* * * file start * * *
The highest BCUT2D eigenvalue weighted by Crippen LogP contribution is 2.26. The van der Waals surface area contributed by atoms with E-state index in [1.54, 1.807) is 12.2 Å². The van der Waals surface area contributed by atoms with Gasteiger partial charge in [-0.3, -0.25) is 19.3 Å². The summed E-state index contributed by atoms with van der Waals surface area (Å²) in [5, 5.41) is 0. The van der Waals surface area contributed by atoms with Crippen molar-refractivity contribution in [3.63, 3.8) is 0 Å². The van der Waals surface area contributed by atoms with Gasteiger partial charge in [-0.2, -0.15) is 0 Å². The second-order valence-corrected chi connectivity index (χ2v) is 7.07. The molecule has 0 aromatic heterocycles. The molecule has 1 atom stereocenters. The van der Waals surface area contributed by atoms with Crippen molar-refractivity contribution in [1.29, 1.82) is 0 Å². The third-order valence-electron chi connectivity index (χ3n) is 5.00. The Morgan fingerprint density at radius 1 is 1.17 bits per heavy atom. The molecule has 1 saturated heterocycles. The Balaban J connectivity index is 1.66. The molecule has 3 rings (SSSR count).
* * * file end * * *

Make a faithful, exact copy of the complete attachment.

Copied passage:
The highest BCUT2D eigenvalue weighted by Crippen LogP contribution is 2.26. The van der Waals surface area contributed by atoms with E-state index in [1.54, 1.807) is 12.2 Å². The van der Waals surface area contributed by atoms with Gasteiger partial charge in [-0.3, -0.25) is 19.3 Å². The summed E-state index contributed by atoms with van der Waals surface area (Å²) in [5, 5.41) is 0. The van der Waals surface area contributed by atoms with Crippen molar-refractivity contribution in [3.63, 3.8) is 0 Å². The van der Waals surface area contributed by atoms with Gasteiger partial charge in [-0.2, -0.15) is 0 Å². The second-order valence-corrected chi connectivity index (χ2v) is 7.07. The molecule has 0 aromatic heterocycles. The molecule has 1 atom stereocenters. The van der Waals surface area contributed by atoms with Crippen molar-refractivity contribution in [1.29, 1.82) is 0 Å². The third-order valence-electron chi connectivity index (χ3n) is 5.00. The Morgan fingerprint density at radius 1 is 1.17 bits per heavy atom. The molecule has 1 saturated heterocycles. The Balaban J connectivity index is 1.66. The molecule has 3 rings (SSSR count).